Halp Ever install an electric water heater?

fly

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Oct 1, 2004
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So our hot water heater is about 15 years old. I came across an article in Consumer Reports that talks about hybrid water heaters (with a heat pump). Through the end of the year, there is a $300 tax credit for buying one. I'm thinking of installing it myself for the experience and because I'm cheap. Anyone ever done one? It seems pretty stupidly easy. The only slightly odd thing with a hybrid is that I have to run a drain hose outside for the condensation.

1. turn off electricity
2. disconnect electricity and pipes
3. remove heater
4. install new
5. connect everything
6. fill tank
7. turn on electricity
 

helenabear

my latina side hates Kiki
Aug 11, 2005
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My dad has done gas and would have done ours when we needed to replace it but we ran into some asbestos on the vent and then we had to get a whole new install. So we had to have a tankless (YES!!!) professionally installed.

Have you looked for youtubes to show exactly what to do? I found that really helpful when it came to flushing our tankless this year and also cleaning the filter. I'm cheap like that and was glad to take the $200/visit we saved to use or other things.

Only bad thing with plumbing is if you break something it can be a longer day trying to find the right things to fix. Having spare parts is nice which plumbers do. We usually try to start most things ourselves and then if it works well, great. If not we call the plumber in.
 

ZRH

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Mar 5, 2005
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It is stupid easy.

This part
1. turn off electricity
2. disconnect electricity and pipes
3. remove heater

Is going to take longer than you think

and this part
4. install new
5. connect everything

Is going to take A REALLY long time if you aren't familiar with soldering pipes

this part, you wont even notice
6. fill tank
7. turn on electricity
 

Domon

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May 19, 2011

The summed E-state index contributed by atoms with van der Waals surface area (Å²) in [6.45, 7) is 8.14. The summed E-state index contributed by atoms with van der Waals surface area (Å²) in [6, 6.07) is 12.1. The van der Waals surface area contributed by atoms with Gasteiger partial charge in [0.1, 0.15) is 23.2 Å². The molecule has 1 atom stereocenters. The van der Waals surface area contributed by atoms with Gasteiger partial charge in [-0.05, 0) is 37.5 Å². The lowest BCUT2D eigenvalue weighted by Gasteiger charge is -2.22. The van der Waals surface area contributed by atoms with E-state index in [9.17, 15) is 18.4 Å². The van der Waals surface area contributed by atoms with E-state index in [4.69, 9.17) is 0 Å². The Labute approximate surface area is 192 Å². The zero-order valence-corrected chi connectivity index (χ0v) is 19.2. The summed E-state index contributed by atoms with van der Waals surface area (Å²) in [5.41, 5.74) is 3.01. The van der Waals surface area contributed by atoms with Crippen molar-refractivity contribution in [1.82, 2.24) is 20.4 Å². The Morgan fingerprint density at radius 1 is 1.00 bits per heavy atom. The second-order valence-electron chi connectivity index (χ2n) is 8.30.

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done it a couple of times, it is stupid easy.

Do you have copper or cpvc plumbing?


The toughest part is draining the old heater so you can move it.
 

Domon

Robotic Dexter
May 19, 2011
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It is stupid easy.

This part
1. turn off electricity
2. disconnect electricity and pipes
3. remove heater

Is going to take longer than you think

and this part
4. install new
5. connect everything

Is going to take A REALLY long time if you aren't familiar with soldering pipes

this part, you wont even notice
6. fill tank
7. turn on electricity

maybe he has cpvc.
 

tre

fly gave me a handjob for marklar
Oct 15, 2004
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please open a faucet when filling the tank or you'll get an air lock. i am stupid and burnt an element by not doing so.
 

Domon

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please open a faucet when filling the tank or you'll get an air lock. i am stupid and burnt an element by not doing so.

well, thats how he's gonna relieve pressure when he drains it, so thatd make sense.
@fly, im assuming city water? If you dont have a shutoff valve right before the hot water heater, id recommend shutting off your whole water supply to the house.
 
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Domon

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i have the strong feeling you're being an armchair expert again and are just pretending to know what you're talking about.
 

Duke

. . first name's "Daisy" boys
May 12, 2008
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i have the strong feeling you're being an armchair expert again and are just pretending to know what you're talking about.

9 times out of 10 this opinion is correct.

The tenth time usually has to do with poverty or being taken advantage of by family members.
 

Domon

Robotic Dexter
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i can walk you guys through it if ya'll need @APRIL and @fly

supplies you need:

CPVC cement, its orange (not the universal stuff, that stuff sucks),
Purple primer